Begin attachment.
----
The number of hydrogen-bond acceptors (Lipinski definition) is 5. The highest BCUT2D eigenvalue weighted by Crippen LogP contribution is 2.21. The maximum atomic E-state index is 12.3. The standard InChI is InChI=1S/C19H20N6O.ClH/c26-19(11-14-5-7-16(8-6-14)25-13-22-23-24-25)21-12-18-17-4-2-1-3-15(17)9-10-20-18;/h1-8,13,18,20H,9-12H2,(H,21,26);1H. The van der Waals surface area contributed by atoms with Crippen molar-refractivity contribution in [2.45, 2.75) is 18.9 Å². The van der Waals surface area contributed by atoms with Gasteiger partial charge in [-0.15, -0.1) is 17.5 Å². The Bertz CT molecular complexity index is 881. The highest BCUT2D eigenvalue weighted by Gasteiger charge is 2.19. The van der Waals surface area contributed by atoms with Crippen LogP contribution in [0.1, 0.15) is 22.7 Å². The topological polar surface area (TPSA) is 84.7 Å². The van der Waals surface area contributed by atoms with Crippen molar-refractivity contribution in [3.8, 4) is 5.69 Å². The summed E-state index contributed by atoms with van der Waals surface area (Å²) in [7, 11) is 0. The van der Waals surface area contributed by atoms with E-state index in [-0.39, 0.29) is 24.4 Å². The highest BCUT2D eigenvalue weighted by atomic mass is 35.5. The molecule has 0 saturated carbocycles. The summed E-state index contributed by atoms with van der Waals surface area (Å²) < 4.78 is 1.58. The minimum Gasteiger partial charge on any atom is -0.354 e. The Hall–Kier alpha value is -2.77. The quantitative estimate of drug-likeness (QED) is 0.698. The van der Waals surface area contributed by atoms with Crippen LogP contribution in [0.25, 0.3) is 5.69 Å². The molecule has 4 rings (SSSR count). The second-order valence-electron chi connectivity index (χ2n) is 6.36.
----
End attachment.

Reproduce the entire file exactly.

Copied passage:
The number of hydrogen-bond acceptors (Lipinski definition) is 5. The highest BCUT2D eigenvalue weighted by Crippen LogP contribution is 2.21. The maximum atomic E-state index is 12.3. The standard InChI is InChI=1S/C19H20N6O.ClH/c26-19(11-14-5-7-16(8-6-14)25-13-22-23-24-25)21-12-18-17-4-2-1-3-15(17)9-10-20-18;/h1-8,13,18,20H,9-12H2,(H,21,26);1H. The van der Waals surface area contributed by atoms with Crippen molar-refractivity contribution in [2.45, 2.75) is 18.9 Å². The van der Waals surface area contributed by atoms with Gasteiger partial charge in [-0.15, -0.1) is 17.5 Å². The Bertz CT molecular complexity index is 881. The highest BCUT2D eigenvalue weighted by Gasteiger charge is 2.19. The van der Waals surface area contributed by atoms with Crippen LogP contribution in [0.1, 0.15) is 22.7 Å². The topological polar surface area (TPSA) is 84.7 Å². The van der Waals surface area contributed by atoms with Crippen molar-refractivity contribution in [3.8, 4) is 5.69 Å². The summed E-state index contributed by atoms with van der Waals surface area (Å²) in [7, 11) is 0. The van der Waals surface area contributed by atoms with E-state index in [-0.39, 0.29) is 24.4 Å². The highest BCUT2D eigenvalue weighted by atomic mass is 35.5. The molecule has 0 saturated carbocycles. The summed E-state index contributed by atoms with van der Waals surface area (Å²) < 4.78 is 1.58. The minimum Gasteiger partial charge on any atom is -0.354 e. The Hall–Kier alpha value is -2.77. The quantitative estimate of drug-likeness (QED) is 0.698. The van der Waals surface area contributed by atoms with Crippen LogP contribution in [0.25, 0.3) is 5.69 Å². The molecule has 4 rings (SSSR count). The second-order valence-electron chi connectivity index (χ2n) is 6.36.